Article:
Diane and Shawn then answered questions from Stephen Simpson, CRTC Commissioner, British Columbia and Yukon who was particularly interested in Live DV and the associated costs of DV and how these costs may be reduced for broadcasters.

TV-Remote

To watch Diane and Shawn’s full presentation to the CRTC as well as how they responded to Commissioner Simpson’s questions, CLICK HERE and jump ahead to 135:00.

It is our hope that the CRTC listens to not just Diane and Shawn’s feedback, but the feedback from the entire blind and partially sighted community across the country, a group of one million plus Canadians that is expected to increase significantly over the coming years as the baby boomers retire. The blind community is tired of being mostly ignored – a fact supported by a complete lack of media coverage during the video description portion of the CRTC hearings. Though Let’s Talk TV is now over, we can all do our part to continue pushing for increased DV. Let’s not let the importance of equality for all be overshadowed by focus on BDUs (Broadcasting Distribution Undertakings), pick ‘n pay contracts and Netflix. Let’s continue to talk TV and ensure that nobody is left out of the discussion.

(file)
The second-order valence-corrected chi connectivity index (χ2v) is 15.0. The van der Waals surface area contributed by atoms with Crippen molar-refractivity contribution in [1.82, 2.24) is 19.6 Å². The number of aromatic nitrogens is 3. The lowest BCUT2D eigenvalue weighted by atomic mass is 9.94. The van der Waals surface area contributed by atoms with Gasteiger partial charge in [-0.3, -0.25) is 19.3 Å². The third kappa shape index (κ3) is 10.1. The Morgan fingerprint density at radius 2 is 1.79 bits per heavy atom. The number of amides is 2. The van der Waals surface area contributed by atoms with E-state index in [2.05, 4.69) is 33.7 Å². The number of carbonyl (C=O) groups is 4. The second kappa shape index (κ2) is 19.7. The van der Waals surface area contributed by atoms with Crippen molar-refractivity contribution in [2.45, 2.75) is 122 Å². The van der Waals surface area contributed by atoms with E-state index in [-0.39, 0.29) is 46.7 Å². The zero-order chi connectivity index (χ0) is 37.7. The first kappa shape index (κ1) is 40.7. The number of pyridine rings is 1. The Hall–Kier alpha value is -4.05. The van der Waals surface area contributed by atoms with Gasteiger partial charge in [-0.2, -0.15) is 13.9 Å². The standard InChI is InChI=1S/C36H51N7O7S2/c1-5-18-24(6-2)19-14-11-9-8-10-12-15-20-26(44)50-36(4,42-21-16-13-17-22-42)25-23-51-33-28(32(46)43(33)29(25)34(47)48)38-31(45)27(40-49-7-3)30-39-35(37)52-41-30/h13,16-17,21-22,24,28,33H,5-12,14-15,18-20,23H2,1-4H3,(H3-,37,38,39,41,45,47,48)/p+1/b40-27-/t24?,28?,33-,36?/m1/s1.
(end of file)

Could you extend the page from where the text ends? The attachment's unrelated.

For a full breakdown of the topics covered by the Let’s Talk TV CRTC hearings, CLICK HERE – Sections 20 and 21 pertain to Described Video and Media Accessibility.

We also encourage you to check out the amazing work being done in the community by Shawn and her team at Blind Beginnings.